Recipes from The Palestinian Table

Phaidon creates books that ushers  readers around the globe through stunning photographs, beautiful stories and recipes. We are able to experience myriad cultures and traditions through their pages bringing us all just a little bit closer. 

One such title is Reem Kassis’ James Beard nominated, The Palestinian Table. Here Reem weaves together personal anecdotes, traditions and history so that we may experience her Palestine. With delicious, easy-to-follow recipes that range from simple breakfasts and speedy salads to celebratory dishes fit for a feast, she gives a rare insight into the heart and hearth of the Palestinian family kitchen. The dishes are accompanied by full page photographs as well as a sprinkling of images of the people and marketplaces of this area.

Today we have three recipes from The Palestinian Table for you to try courtesy of Phaidon. Add them to your bookshelf to try soon.

Please remember that members of Eat Your Books receive a 30% discount when ordering Phaidon titles using this link.

Za’atar filled flatbreads
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Preparation Time: 40 minutes + resting time
Cooking Time: 7-12 minutes
Makes 10

One of the oldest and most traditional Palestinian pastries, these flatbreads, as well as being delicious, have an emotional significance for my family. My mother’s uncle, Yousef, was forced into political exile at twenty. The next time he saw anyone from his family was two decades later when my mother traveled to the United States. He had one request – to bring him some of his mother’s akras za’atar.


For the pastry

• 4 ½ cups (1 lb 2 oz/500 g) all-purpose (plain) flour, plus extra for dusting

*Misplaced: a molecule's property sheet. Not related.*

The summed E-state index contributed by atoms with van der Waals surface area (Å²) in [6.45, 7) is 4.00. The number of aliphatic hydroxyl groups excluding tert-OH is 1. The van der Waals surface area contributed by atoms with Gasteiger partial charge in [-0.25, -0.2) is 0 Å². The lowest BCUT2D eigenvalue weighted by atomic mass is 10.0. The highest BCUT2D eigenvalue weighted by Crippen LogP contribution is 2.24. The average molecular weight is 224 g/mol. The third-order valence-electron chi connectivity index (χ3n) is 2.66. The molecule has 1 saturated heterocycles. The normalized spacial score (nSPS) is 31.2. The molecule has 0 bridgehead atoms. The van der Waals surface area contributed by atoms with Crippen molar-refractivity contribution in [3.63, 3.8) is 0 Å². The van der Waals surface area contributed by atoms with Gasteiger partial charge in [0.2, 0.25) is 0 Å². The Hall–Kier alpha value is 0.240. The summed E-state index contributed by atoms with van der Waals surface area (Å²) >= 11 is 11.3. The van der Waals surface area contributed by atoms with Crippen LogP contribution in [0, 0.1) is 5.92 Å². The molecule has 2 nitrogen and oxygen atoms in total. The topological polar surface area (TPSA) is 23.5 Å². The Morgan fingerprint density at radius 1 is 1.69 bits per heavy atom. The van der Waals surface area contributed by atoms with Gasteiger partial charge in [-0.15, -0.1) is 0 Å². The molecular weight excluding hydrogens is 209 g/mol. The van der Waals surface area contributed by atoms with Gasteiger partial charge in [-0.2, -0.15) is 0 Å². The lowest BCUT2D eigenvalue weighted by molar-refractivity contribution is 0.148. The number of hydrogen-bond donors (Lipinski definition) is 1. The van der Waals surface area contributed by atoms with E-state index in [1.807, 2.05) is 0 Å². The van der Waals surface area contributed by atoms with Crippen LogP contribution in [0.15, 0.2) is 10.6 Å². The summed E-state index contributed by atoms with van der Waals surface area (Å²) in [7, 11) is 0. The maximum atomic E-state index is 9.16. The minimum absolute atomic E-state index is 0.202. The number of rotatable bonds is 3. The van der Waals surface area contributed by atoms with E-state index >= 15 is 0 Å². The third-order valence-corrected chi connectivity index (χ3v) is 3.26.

• 2 ¼ cups (9 oz/250 g) fine whole wheat (wholemeal) flour
• 2 teaspoons salt
• 1 teaspoon sugar
• 2 tablespoons olive oil, plus extra for oiling
• 1 tablespoon active dry (fast-action) yeast
• 2-2 ½ cups (18-20 fl oz/500-600 ml) warm water
For the filling
• 2 cups (3 ½ oz/100 g) firmly packed fresh za’atar leaves (or substitute with fresh oregano and/or marjoram and thyme leaves)
• 8 scallions (spring onions), green and white parts finely chopped
• 1 teaspoon salt
• ½ cup (4 fl oz/120 ml) olive oil
• ¼ teaspoon black pepper


Put the flours, salt, and sugar into a bowl and mix together. Make a well in the middle; add the oil, yeast, and half the water. Mix through with your fingers, adding more water and kneading until the dough comes together. If the mixture feels sticky, leave for 5 minutes then knead again. Repeat until you have a soft ball of dough. Alternatively, combine all the ingredients, but only half the water, in the bowl of a freestanding mixer fitted with the dough hook and mix on medium speed, adding water as necessary, until it comes together in a soft but robust ball. Rub with oil, cover the bowl with a damp dish towel, and set aside to rise for 1 hour.